Sid Fogg, a mixed grain and cotton farmer near the Arkansas-Tennessee border, said by the time he realized the patches of pigweed (Palmer amaranth) growing in his field were resistant, they had spread out of control.
He tried using a higher rate of glyphosate, but it had no effect. So he switched to another herbicide, but by then the pigweed had grown too tall for it to have much effect. “We spent about $50 an acre on that 400 acres trying to kill the pigweed and I had very little success,” he said.
Extension agronomists working with farmers in the region said Fogg’s experience is typical. The farmer notices some weed escapes, but writes them off as sprayer operator error. They reapply, and then realize they have resistance. By then, the weed patch has reached a size that makes it difficult to control with alternative herbicides. So it sets seed.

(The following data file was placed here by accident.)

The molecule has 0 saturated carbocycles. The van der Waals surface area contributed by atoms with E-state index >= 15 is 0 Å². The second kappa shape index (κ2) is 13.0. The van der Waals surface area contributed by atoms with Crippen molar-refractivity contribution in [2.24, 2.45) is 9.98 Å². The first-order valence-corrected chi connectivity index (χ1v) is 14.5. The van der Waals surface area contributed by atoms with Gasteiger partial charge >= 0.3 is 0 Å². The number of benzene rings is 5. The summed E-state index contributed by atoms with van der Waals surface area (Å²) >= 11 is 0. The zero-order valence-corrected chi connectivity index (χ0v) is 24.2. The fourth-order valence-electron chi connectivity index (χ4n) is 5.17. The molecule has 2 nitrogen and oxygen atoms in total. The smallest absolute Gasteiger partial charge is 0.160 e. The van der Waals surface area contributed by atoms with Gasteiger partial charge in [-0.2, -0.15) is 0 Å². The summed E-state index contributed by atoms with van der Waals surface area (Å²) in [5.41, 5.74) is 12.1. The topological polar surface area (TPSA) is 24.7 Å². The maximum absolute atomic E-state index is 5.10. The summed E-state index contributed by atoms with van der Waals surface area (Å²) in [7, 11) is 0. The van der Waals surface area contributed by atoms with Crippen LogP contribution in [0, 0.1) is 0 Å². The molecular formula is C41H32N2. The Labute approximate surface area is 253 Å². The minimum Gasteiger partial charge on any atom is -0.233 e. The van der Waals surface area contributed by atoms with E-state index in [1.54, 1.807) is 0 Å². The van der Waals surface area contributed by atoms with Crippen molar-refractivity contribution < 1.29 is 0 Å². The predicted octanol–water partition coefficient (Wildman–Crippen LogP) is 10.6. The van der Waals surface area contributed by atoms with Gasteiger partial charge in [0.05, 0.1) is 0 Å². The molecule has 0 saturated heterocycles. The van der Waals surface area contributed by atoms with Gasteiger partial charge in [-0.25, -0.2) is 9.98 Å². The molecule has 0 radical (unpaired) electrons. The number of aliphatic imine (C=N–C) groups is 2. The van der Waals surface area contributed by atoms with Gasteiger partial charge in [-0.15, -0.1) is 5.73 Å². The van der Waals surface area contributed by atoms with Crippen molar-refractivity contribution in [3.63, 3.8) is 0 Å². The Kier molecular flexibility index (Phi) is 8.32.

Fogg estimates he lost half his soybean yield on the severely infested acres. “So where we had the pigweeds, we lost 20 bushels an acre at about $9 a bushel and plus we spent $50 an acre, so it cost me $230 an acre to try to kill these pigweeds.”
Fogg turned to the weed-resistance experts at the University of Arkansas and the newly introduced Liberty Link technology for help. The University of Arkansas has developed a control protocol emphasizing a diversified crop rotation, herbicide combinations, optimum application timing and zero tolerance for weed escapes.
He thinks he’s on his way to having the situation under control. But he said weed control on his farm will never be simple again.
“If I can get the timing right, if I can get the pre-emerge out and get the rain to incorporate the pre-emerge and then spray when the pigweeds are only two and three inches tall, I can do it. But that’s hard to do.”
“It cost me $230 an
acre to try to kill these pigweeds.”
– ARKANSAS FARMER SID FOGG